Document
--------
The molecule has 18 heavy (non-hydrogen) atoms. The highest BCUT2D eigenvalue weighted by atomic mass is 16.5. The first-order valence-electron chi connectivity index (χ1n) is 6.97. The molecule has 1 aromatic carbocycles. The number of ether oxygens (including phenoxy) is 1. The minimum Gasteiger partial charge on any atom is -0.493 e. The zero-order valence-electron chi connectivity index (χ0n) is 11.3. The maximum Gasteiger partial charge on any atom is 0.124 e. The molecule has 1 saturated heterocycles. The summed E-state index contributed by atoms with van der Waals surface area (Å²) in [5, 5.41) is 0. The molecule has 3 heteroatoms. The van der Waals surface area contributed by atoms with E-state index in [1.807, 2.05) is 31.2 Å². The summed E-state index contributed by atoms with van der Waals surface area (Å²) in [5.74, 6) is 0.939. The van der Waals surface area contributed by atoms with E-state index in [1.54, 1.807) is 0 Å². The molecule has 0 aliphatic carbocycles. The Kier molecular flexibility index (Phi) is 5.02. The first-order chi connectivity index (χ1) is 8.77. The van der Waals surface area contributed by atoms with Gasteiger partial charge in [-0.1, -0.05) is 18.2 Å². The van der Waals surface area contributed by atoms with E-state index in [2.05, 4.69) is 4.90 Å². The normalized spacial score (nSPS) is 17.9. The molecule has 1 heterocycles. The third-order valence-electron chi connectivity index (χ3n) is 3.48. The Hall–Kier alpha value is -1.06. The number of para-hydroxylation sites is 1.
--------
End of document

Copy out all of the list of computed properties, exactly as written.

The molecule has 18 heavy (non-hydrogen) atoms. The highest BCUT2D eigenvalue weighted by atomic mass is 16.5. The first-order valence-electron chi connectivity index (χ1n) is 6.97. The molecule has 1 aromatic carbocycles. The number of ether oxygens (including phenoxy) is 1. The minimum Gasteiger partial charge on any atom is -0.493 e. The zero-order valence-electron chi connectivity index (χ0n) is 11.3. The maximum Gasteiger partial charge on any atom is 0.124 e. The molecule has 1 saturated heterocycles. The summed E-state index contributed by atoms with van der Waals surface area (Å²) in [5, 5.41) is 0. The molecule has 3 heteroatoms. The van der Waals surface area contributed by atoms with E-state index in [1.807, 2.05) is 31.2 Å². The summed E-state index contributed by atoms with van der Waals surface area (Å²) in [5.74, 6) is 0.939. The van der Waals surface area contributed by atoms with E-state index in [1.54, 1.807) is 0 Å². The molecule has 0 aliphatic carbocycles. The Kier molecular flexibility index (Phi) is 5.02. The first-order chi connectivity index (χ1) is 8.77. The van der Waals surface area contributed by atoms with Gasteiger partial charge in [-0.1, -0.05) is 18.2 Å². The van der Waals surface area contributed by atoms with E-state index in [2.05, 4.69) is 4.90 Å². The normalized spacial score (nSPS) is 17.9. The molecule has 1 heterocycles. The third-order valence-electron chi connectivity index (χ3n) is 3.48. The Hall–Kier alpha value is -1.06. The number of para-hydroxylation sites is 1.